There are many reasons for this, but the biggest by far are the nation’s changing demographics and Obama’s unique ability to capitalize on them. When his name is on the ballot, the next America — a younger, more diverse America — turns out at the polls. In 2008, blacks voted at the same rate as whites for the first time in history, and Latinos broke turnout records. The early numbers suggest that both groups did it again in 2012, even in nonbattleground states, where the Obama forces were far less organized. When minorities vote, that means young people do too, because the next America is far more diverse than the last. And when all that happens, Obama wins. He got 71% of Latinos, 93% of blacks, 73% of Asians and 60% of those under 30.
That last number is the one Obama revels in most. When he talks about the campaign, he likes to think about the generational shift the country is going through on topics like gay marriage — an issue on which he lagged, only to reverse himself last spring. He connects it to the optimism he felt as a young man, the same thing he always talks about with staff in the limo or on the plane after visits with campaign volunteers. “The arc of the moral universe is long, but it bends toward justice,” reads one of the quotes stitched into his new Oval Office rug — an old abolitionist cry that Martin Luther King Jr. repurposed while marching on Selma, Ala. Obama believes in that, and he believes he is more than just a bit player in the transition. “I do think that my eight years as President, reflecting those values and giving voice to those values, help to validate or solidify that transformation,” he says, “and I think that’s a good thing for the country.”
(Interview with Obama: Setting the Stage for a Second Term)
Few experts predicted two years ago that Obama would be busy writing his second Inaugural Address. Pre-election polling showed depressed enthusiasm among young people and Latinos, for example, amid soaring interest among white evangelicals and the elderly. But the poll questions did not account for Obama’s secret weapon: the people who don’t much care for politics. A sizable chunk of the President’s most ardent backers don’t admire either party yet think Obama is somehow above it all, immune to all the horse trading and favor mongering that politics entails. These voters aren’t political in the cable-TV sense of the word. But in 2012, they stuck by Obama. In the last month of the Obama campaign’s voter registration, 70% of those signed up were women, minorities or people under 30.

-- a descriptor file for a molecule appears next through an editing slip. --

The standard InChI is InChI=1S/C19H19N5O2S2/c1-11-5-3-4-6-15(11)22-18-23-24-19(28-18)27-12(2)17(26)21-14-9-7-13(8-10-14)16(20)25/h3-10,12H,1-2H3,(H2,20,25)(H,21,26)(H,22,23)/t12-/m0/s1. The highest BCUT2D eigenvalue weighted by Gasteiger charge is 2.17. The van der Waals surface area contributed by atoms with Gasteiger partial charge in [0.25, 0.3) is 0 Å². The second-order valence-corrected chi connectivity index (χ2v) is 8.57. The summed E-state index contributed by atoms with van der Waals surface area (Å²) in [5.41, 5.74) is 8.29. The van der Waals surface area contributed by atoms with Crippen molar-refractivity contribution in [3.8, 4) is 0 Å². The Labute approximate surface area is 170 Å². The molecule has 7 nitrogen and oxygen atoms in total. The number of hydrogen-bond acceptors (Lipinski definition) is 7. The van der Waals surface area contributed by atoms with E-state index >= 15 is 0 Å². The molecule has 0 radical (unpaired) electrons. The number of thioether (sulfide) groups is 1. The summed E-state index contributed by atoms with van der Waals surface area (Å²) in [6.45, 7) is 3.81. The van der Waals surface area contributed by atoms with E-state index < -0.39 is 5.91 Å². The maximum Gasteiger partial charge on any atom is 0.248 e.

The President feels a responsibility to advance the values he sees reflected in the changing electorate. Of the nearly 66 million people who pulled the lever for him, Obama says, “The choice that they made was less about me and more about them, more about who they saw themselves to be.” It’s a lovely sentiment for a winner, but even if Obama’s right, the question now is, Who exactly do they want to be? And can Barack Obama take them there?
The election that Obama won, as he has said repeatedly, was in the end a choice, not a referendum. He proved to be a better option than Mitt Romney, who was an imperfect candidate by most measures. On the issues, Obama did not fare quite as well. While 51% of voters in exit polls in 2008 said they wanted the government to do more, only 43% said so in 2012, and Obamacare still polls badly.
But Obama doesn’t see his legacy in terms of an ideological imprint, like Ronald Reagan’s claim that “government is the problem” or Bill Clinton’s admonition that the “era of Big Government is over.” He says he just wants smarter government and a set of results that he can claim as he leaves office in early 2017: “That we had steered this ship of state so that we once again had an economy that worked for everybody, that we had laid the foundation for broad-based prosperity and that internationally we had created the framework for continued American leadership in the world throughout the 21st century.” Recent history and current headlines suggest he will fall short of achieving all those goals. But if he succeeds, it wouldn’t be the first time this leader beat expectations.
Since the moment Obama arrived on the national scene in 2004, the very idea of leadership has been under assault. Many of the old institutions that once anchored the American Dream have been bled of public confidence. Banks, Big Business, the news media and Congress all polled at or near record lows during his first term. Obama himself was the target of uncommon vitriol, but he has somehow managed to keep the public’s faith.
To understand how he kept his job, the best place to start is where he did. In early 2011, David Simas, a former registrar of deeds in Taunton, Mass., who had become a senior White House aide, switched on what might be called one of the largest listening posts in U.S. history. For months on end, two or three nights a week, Simas and his team secretly gathered voters in rented rooms across the swing states, eight at a time, the men separated from the women. The Obamans poked at their guinea pigs’ animal spirits, asked for confessions and played word-association games. (Among swing voters, Democrat often elicited Barack Obama, and Republican would yield words like old and backward.) Live feeds of the focus groups were shown on computer screens at campaign headquarters in Chicago. The first discovery Simas made held the keys to the kingdom. “Here is the best thing,” he said of Obama when he went back to home base. “People trust him.”
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